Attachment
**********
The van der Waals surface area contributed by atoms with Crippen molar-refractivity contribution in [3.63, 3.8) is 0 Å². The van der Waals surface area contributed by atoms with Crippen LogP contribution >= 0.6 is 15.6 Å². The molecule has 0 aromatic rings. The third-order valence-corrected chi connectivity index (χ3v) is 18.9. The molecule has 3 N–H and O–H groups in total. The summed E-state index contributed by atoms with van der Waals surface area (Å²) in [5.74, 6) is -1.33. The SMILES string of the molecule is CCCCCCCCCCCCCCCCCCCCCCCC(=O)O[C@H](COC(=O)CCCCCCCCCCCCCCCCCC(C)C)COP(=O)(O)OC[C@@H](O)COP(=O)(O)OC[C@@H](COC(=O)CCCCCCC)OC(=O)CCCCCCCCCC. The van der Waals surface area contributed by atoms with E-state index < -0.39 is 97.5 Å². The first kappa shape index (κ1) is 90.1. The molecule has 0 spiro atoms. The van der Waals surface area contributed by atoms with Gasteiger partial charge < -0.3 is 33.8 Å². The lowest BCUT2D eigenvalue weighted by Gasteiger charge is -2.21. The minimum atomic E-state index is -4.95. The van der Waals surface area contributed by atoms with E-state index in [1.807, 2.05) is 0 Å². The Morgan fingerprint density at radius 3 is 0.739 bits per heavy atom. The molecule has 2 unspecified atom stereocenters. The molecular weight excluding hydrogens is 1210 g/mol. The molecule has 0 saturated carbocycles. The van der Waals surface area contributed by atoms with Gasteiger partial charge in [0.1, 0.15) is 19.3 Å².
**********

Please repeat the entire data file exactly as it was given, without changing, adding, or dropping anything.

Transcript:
The van der Waals surface area contributed by atoms with Crippen molar-refractivity contribution in [3.63, 3.8) is 0 Å². The van der Waals surface area contributed by atoms with Crippen LogP contribution >= 0.6 is 15.6 Å². The molecule has 0 aromatic rings. The third-order valence-corrected chi connectivity index (χ3v) is 18.9. The molecule has 3 N–H and O–H groups in total. The summed E-state index contributed by atoms with van der Waals surface area (Å²) in [5.74, 6) is -1.33. The SMILES string of the molecule is CCCCCCCCCCCCCCCCCCCCCCCC(=O)O[C@H](COC(=O)CCCCCCCCCCCCCCCCCC(C)C)COP(=O)(O)OC[C@@H](O)COP(=O)(O)OC[C@@H](COC(=O)CCCCCCC)OC(=O)CCCCCCCCCC. The van der Waals surface area contributed by atoms with E-state index < -0.39 is 97.5 Å². The first kappa shape index (κ1) is 90.1. The molecule has 0 spiro atoms. The van der Waals surface area contributed by atoms with Gasteiger partial charge < -0.3 is 33.8 Å². The lowest BCUT2D eigenvalue weighted by Gasteiger charge is -2.21. The minimum atomic E-state index is -4.95. The van der Waals surface area contributed by atoms with E-state index in [1.807, 2.05) is 0 Å². The Morgan fingerprint density at radius 3 is 0.739 bits per heavy atom. The molecule has 2 unspecified atom stereocenters. The molecular weight excluding hydrogens is 1210 g/mol. The molecule has 0 saturated carbocycles. The van der Waals surface area contributed by atoms with Gasteiger partial charge in [0.1, 0.15) is 19.3 Å².